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PALEOINDIAN OCCUPATION IN THE NEW ENGLAND-MARITIMES REGION: BEYOND CULTURAL ECOLOGY

Arthur Spiess, Deborah Wilson and James W. Bradley
Archaeology of Eastern North America
Vol. 26 (1998), pp. 201-264
Stable URL: http://www.jstor.org/stable/40897757
Page Count: 64
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PALEOINDIAN OCCUPATION IN THE NEW ENGLAND-MARITIMES REGION: BEYOND CULTURAL ECOLOGY
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Abstract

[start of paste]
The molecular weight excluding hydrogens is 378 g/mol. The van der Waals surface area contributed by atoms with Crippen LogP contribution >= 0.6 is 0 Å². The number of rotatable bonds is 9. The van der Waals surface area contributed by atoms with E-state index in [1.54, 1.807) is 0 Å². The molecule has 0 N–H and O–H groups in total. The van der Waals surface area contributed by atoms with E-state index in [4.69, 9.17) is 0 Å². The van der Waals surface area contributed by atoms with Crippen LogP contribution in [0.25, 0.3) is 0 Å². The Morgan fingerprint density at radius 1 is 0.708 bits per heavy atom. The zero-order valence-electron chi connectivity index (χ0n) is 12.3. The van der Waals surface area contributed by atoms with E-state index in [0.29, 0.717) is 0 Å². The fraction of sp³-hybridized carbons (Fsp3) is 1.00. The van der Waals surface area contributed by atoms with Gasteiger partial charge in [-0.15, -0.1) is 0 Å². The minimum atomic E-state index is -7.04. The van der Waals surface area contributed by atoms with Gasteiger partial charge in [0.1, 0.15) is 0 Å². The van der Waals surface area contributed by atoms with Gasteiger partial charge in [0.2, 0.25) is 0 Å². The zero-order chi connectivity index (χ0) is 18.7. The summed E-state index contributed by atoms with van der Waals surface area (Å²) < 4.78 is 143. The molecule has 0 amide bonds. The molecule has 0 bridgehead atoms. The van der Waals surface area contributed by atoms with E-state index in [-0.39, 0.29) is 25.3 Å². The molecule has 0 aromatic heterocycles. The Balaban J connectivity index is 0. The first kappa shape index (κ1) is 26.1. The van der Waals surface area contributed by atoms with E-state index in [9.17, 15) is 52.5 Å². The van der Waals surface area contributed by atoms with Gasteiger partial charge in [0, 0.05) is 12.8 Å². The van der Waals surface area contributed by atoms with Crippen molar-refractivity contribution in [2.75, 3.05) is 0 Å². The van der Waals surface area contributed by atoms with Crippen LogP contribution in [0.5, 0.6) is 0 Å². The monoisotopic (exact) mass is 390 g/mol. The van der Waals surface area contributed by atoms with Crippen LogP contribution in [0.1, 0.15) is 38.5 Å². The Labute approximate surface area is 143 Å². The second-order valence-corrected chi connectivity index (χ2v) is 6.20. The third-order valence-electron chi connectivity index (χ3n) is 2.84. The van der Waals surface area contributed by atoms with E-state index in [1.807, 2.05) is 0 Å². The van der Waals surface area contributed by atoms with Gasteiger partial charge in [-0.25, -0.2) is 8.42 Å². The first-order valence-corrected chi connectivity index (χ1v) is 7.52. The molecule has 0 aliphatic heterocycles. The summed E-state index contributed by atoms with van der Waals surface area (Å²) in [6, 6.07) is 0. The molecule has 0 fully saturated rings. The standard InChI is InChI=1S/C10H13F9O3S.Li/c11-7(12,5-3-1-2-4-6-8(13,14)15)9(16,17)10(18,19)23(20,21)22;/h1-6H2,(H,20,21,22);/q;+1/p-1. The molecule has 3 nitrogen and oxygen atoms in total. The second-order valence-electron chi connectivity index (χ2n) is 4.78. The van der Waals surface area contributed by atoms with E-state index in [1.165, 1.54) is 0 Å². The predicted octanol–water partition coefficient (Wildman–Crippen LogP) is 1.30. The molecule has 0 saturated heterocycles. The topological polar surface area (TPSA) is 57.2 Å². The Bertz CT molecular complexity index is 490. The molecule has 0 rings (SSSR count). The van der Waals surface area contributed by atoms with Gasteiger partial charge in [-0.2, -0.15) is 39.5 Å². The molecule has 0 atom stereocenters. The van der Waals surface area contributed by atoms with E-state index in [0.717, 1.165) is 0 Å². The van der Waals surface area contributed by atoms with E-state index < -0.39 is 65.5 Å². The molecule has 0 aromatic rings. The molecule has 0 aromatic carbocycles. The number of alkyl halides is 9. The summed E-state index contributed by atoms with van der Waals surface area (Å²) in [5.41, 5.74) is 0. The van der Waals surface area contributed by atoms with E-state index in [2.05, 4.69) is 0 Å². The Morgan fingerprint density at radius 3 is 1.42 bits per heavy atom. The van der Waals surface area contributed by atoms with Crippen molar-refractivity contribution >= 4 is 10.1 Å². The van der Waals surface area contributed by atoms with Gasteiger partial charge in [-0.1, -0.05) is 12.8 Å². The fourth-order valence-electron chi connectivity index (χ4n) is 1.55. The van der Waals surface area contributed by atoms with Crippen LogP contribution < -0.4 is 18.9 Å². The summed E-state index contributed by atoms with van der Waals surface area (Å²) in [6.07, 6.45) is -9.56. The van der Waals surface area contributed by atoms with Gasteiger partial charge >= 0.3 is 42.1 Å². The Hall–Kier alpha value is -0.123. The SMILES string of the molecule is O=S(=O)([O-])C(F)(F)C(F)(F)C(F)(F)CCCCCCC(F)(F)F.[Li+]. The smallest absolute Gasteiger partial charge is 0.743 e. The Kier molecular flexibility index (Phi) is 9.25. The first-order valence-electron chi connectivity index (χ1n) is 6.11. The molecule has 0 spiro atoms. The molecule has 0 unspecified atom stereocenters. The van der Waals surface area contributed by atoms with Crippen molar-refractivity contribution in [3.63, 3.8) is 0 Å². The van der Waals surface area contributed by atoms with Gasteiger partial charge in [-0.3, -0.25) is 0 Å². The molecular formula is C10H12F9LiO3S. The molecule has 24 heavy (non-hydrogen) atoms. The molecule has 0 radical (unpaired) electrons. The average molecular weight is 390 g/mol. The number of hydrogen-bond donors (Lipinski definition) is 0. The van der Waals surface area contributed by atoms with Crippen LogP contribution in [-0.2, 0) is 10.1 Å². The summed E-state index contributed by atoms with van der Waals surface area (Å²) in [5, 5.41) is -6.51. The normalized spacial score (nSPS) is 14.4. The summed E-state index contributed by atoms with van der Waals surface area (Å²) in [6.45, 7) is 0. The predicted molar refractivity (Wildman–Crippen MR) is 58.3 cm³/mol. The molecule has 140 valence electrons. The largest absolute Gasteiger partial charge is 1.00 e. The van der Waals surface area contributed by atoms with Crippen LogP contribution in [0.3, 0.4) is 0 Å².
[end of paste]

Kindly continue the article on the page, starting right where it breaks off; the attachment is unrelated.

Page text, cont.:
There has been a recent, rapid increase in the number of known sites in the New England-Maritimes region, and in the number of excavated sites. We have not yet seen a true Clovis assemblage in the region, although if present a Clovis assemblage would automatically become the oldest. The earliest fluted point occupation may be the Bull Brook phase, analagous to the Gainey phase in the Great Lakes. The deeply indented-base points of the Vail and Debert style probably fit somewhere early in the sequence. We designate a Michaud-Neponsetphase, which is closely related to the Parkhill phase in the Great Lakes. We have designated the Nicholas phase as closely related to the Holcombe-like material in the Great Lakes. Radiocarbon dates are few and problematic in the region, but the chronology extends over almost 1000 radiocarbon years. Subsistence patterns are poorly known. There are charred berry seeds from two sites. Faunal remains from Paleoindian occupations in the region are dominated by caribou. Mammoth and mastodon were definitely present in the New England-Maritimes region and contemporary with at least some of the fluted-point Paleoindian occupation. There are regularities of Paleoindian site location choice within the region, on sandy soils often adjacent to a small drainage, and regularities in intra-site settlement pattern which indicate short-term occupation by small groups which rarely returned to use the same location. Lithic raw material use in the New England-Maritimes region does not seem to be well patterned. Some sites are dominated by one lithic material, while some sites have no dominant lithic material. We attempt to characterize Paleoindian migration and colonizaton behavior and examine the implications of such behavior for the archaeological record. We propose that Paleoindian migration and colonization behavior was highly structured and an integral part of the Paleoindian cultural system. Any theory that attempts to account for Paleoindian settlement and use of the New England-Maritimes region must account for more than an initial episode of immigration and subsequent local ecological adaptation.

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